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5 questions to assess your spiritual health

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The Greek philosopher Socrates famously said, “The unexamined life is not worth living.” With that insight in mind, here are five questions that can help you assess your spiritual health. 

1. Am I self-righteous, or is my righteousness rooted in Christ alone?

Man by nature is self-righteous. That is, man assumes he can make himself righteous in God’s sight by performing good deeds and religious works. Are you attempting to gain entrance into Heaven as a result of your personal righteousness? If so, then you are currently choosing to be self-righteous.

On the other hand, if you recognize the fact that “no one is justified before God by the law,” (Galatians 3:11) and “all who rely on observing the law are under a curse,” (Galatians 3:10) then simply receive “the righteousness from God that comes through faith in Jesus Christ to all who believe” (Romans 3:22).

Trusting in Christ alone for salvation is the only way to become righteous in God’s sight and enter Heaven when you die. God covers your soul with the righteousness of Christ on the front end of your relationship with the Savior. Jesus said, “Repent and believe the good news” (Mark 1:15). 

2. Am I intentionally sinning with my thoughts, words or deeds?

Once a person is saved by God’s grace through faith in Christ, (Ephesians 2:8,9) it is important to resist anything that would offend the Holy Spirit who now lives within you. “Do not grieve the Holy Spirit of God, with whom you were sealed for the day of redemption” (Ephesians 4:30).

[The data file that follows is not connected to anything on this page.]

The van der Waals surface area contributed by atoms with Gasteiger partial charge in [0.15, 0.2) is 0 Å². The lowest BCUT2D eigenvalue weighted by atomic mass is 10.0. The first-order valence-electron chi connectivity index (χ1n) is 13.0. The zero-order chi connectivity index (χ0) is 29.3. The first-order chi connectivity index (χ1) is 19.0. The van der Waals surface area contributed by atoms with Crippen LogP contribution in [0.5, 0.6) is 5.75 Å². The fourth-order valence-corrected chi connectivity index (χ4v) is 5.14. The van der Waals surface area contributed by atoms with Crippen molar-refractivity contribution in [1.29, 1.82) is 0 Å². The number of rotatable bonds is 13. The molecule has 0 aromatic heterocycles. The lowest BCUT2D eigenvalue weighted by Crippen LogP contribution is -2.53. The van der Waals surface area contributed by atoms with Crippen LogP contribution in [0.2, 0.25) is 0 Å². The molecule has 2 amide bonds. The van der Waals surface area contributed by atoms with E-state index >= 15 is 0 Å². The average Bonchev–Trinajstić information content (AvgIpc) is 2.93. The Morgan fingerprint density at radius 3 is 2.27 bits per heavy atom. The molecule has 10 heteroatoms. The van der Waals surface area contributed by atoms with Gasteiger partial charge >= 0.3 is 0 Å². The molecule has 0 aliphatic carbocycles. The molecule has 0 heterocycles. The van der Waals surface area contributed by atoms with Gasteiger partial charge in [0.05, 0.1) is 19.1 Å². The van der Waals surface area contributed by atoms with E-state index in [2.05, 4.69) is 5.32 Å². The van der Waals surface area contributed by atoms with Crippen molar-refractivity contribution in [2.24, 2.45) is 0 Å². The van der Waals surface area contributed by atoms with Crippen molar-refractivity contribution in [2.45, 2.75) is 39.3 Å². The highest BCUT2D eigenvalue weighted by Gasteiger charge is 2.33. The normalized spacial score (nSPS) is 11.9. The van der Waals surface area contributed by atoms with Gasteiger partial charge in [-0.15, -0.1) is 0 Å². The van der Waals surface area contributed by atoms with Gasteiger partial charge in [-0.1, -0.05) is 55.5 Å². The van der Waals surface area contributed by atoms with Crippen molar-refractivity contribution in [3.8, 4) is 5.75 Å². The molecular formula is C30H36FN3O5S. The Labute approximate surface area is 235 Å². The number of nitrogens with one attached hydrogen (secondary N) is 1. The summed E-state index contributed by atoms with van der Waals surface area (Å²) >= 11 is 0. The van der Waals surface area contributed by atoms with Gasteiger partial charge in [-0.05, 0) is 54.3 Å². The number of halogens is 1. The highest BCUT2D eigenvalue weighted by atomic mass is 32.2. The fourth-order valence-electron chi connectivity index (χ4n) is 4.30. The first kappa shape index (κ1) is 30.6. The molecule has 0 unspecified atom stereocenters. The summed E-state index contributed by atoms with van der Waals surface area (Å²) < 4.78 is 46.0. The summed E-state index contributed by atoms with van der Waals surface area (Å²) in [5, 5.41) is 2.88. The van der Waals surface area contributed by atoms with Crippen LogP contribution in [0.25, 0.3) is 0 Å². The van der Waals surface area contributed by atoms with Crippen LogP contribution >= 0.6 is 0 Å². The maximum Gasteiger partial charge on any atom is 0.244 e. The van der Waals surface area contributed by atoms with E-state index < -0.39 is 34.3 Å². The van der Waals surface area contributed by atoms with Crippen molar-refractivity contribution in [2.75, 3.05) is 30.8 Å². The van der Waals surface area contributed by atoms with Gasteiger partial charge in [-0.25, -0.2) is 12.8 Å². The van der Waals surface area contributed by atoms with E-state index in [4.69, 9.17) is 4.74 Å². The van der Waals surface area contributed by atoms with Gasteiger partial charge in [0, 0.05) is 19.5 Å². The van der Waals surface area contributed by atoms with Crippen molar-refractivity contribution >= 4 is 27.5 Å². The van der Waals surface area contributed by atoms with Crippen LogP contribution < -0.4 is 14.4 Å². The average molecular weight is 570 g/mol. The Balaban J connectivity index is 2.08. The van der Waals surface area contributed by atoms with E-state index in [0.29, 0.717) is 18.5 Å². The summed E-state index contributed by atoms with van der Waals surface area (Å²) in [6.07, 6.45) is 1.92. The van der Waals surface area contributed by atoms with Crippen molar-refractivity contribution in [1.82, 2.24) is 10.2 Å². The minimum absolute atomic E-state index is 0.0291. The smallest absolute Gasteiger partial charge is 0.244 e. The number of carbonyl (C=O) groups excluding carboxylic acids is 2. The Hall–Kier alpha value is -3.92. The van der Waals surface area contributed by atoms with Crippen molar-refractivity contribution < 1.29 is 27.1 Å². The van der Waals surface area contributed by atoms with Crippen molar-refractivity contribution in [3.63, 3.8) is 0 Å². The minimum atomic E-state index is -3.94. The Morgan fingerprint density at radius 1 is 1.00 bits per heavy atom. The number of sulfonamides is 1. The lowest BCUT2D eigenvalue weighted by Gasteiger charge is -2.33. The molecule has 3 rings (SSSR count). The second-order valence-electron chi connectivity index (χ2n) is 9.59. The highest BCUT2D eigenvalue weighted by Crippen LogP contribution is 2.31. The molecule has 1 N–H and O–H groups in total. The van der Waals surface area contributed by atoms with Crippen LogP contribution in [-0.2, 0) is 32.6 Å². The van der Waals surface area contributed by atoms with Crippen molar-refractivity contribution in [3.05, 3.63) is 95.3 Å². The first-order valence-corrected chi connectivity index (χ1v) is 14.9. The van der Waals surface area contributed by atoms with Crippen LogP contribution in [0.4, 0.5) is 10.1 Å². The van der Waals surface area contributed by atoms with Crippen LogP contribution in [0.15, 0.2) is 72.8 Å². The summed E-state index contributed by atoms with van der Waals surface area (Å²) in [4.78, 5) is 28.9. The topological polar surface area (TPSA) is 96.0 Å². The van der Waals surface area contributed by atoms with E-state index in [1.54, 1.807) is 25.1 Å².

Intentional sins are even more damaging to a believer’s spiritual health than hasty sins, which are sins committed without premeditation. Deliberate sins completely interrupt a believer's fellowship with the Lord. In fact, some of the most miserable people on the planet are Christians who deliberately go against God’s Word and against their conscience.

“The grace of God that brings salvation ... teaches us to say ’No’ to ungodliness and worldly passions, and to live self-controlled, upright and godly lives in this present age” (Titus 2:11-12). Saying “No” to sinful thoughts and desires is something followers of Christ are called to do every hour of the day. And when we do so, it is amazing how the Holy Spirit continues to produce good fruit in our heart, soul and mind (Galatians 5:22,23).

3. Am I judging others and holding grudges, or am I kind and forgiving?

It is impossible to live a Spirit-filled life while judging others and holding grudges. In fact, such unrepentant behavior prevents many people from being saved in the first place. Scripture declares: “You, therefore, have no excuse, you who pass judgment on someone else, for at whatever point you judge the other, you are condemning yourself, because you who pass judgment do the same things” (Romans 2:1).